Prague, 3 December 1997(RFE/RL) -- Russia's President Boris Yeltsin yesterday pledged to cut his country's nuclear arsenals by one-third. Today, he promised unilaterally to make major reductions of Russia's armed and naval forces in its northwest regions.
In each case, Yeltsin failed to provide specifics, and, in each case, his pronouncements elicited clarifications by aides that effectively diminished the significance of the President's promises.
Yesterday, Yeltsin said at a press conference in Stockholm on the first day of his three-day visit to Sweden that "I am here making public... that we, in a unilateral way, are reducing by another third the number of nuclear weapons." He went on to say that, while Russia and the United States, "had already succeeded in cutting the nuclear weapons by one-third....we must bring the matter to an end, to a complete elimination of nuclear weapons."
Today, Yeltsin told the Swedish parliament, the Riksdag, that, from January 1999, "Russia will unilaterally reduce by more than 40 percent its land and naval units, especially in northwestern Russia." He added that the reduction would be "significant...to reduce an army of three-million people is not easy, but we will solve this."
The reduction, Yeltsin said, would serve in creating "confidence-building measures" in the Baltic Sea region. "The Baltic region will absolutely become a region of solid confidence, stability and security," Yeltsin said.
It may be that Yeltsin wanted to reassure his Swedish listeners, and the people of the Baltic Sea region as a whole, of Russia's peaceful and friendly intentions. It may also be that he wanted to confirm again his desire for nuclear disarmament.
These messages appeared rather hollow, however, in view of Yeltsin's record of dramatic promises in the past, the lack of clarity in presenting his policies and immediate moves by his aides to reduce the expectations raised by the President's words.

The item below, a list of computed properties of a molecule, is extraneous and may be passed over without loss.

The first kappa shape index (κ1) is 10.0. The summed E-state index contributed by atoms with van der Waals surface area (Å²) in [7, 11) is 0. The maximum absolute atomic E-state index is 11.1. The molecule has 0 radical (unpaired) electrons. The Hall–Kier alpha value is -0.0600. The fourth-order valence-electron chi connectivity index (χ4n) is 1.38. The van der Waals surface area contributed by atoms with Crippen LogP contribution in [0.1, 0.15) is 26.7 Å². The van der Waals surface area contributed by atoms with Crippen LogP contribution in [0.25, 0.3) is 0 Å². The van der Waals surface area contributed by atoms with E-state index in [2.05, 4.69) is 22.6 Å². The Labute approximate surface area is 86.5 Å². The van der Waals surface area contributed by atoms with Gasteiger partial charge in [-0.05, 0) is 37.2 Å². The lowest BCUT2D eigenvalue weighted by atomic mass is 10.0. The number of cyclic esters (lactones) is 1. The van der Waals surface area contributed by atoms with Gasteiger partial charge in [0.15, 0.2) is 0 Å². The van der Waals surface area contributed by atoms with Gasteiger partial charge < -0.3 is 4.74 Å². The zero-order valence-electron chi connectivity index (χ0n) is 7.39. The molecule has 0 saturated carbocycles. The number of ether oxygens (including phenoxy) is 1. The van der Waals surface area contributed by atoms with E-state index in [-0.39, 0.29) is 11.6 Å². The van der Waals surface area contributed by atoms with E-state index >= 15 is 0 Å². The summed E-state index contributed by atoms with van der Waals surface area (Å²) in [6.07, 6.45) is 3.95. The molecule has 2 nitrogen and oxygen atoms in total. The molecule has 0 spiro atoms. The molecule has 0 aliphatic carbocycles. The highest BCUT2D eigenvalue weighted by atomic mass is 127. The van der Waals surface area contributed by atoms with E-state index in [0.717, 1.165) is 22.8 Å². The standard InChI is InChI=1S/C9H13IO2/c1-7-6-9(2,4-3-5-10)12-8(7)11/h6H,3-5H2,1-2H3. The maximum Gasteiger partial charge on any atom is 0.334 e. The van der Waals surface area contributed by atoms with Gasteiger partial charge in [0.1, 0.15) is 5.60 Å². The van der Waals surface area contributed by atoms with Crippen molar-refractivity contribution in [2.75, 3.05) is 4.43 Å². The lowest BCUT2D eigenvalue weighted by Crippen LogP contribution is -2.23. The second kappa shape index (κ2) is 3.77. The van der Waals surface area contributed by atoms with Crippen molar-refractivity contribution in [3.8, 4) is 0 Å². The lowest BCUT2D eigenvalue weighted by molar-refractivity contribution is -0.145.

The world remembers that Yeltsin had promised in May in Paris that Russia would remove nuclear warheads from its missiles, only to be told by his aides that it merely meant that the missiles would not be aimed at NATO members, a move which had already been agreed to by Moscow in separate accords with specific NATO members.
The U.S. State Department said yesterday that it would be more desirable if Russia ratified existing nuclear arms reduction treaties, than make promises of new, unspecified cuts.
In 1993, the U.S. and Russia signed the START-Two Treaty, agreeing to reduce the number of their nuclear warheads to no more than 3,500 each by the year 2007. The Russian State Duma has failed as yet to ratify the treaty, however.
Last March, U.S. President Bill Clinton and Yeltsin agreed to begin work on a START-Three Treaty, which would set a limit of nuclear warheads at 2000-to-2500 each. The work can not start, however, until START-Two is ratified.
And so, Yeltsin's spokesman, Sergei Yastrzembsky, hurried yesterday to tell the world press in Stockholm that Yeltsin might have been talking about some unspecified private initiatives considered by Clinton and Yeltsin, rather than making firm disarmament proposals.
Today, Russia's Duma moved to call Defense Minister Igor Sergeyev to explain Yeltsin's nuclear pledge, and report on the state and combat readiness of the country's nuclear forces.
Yeltsin's promise to reduce troops in the northwest region is equally confusing. Russia has already announced its intention to cut all its forces from about 1.7-million men now to about one-million by the year 2000. But Yeltsin was still talking in Stockholm about a "three-million strong army." If this number was correct, the promise to cut by 40 percent would still be much less than the already formally planned reductions.
Attempting to clarify Yeltsin's promise, Defense Minister Sergeyev told a news conference in Brussels today that the "40 percent" reduction refers to reductions in the Kaliningrad region, between Poland and Lithuania, the Leningrad region around St. Petersburg and the Baltic and Northern Fleets of the Russian Navy. Sergeyev said that these regions "are the most stable in Europe." Sergeyev is in Brussels attending a meeting of the NATO-Russia Council.
Sergeyev stopped short of providing details of either the numerical strength of the Russian military in those regions or the size of the possible cuts. To make matters more confusing, Sergeyev said that the reductions would be part of an ongoing reform of the Russian armed forces as a whole. The military reform has been a constant issue of the seemingly unending debate within the Russian political and military establishments during recent years.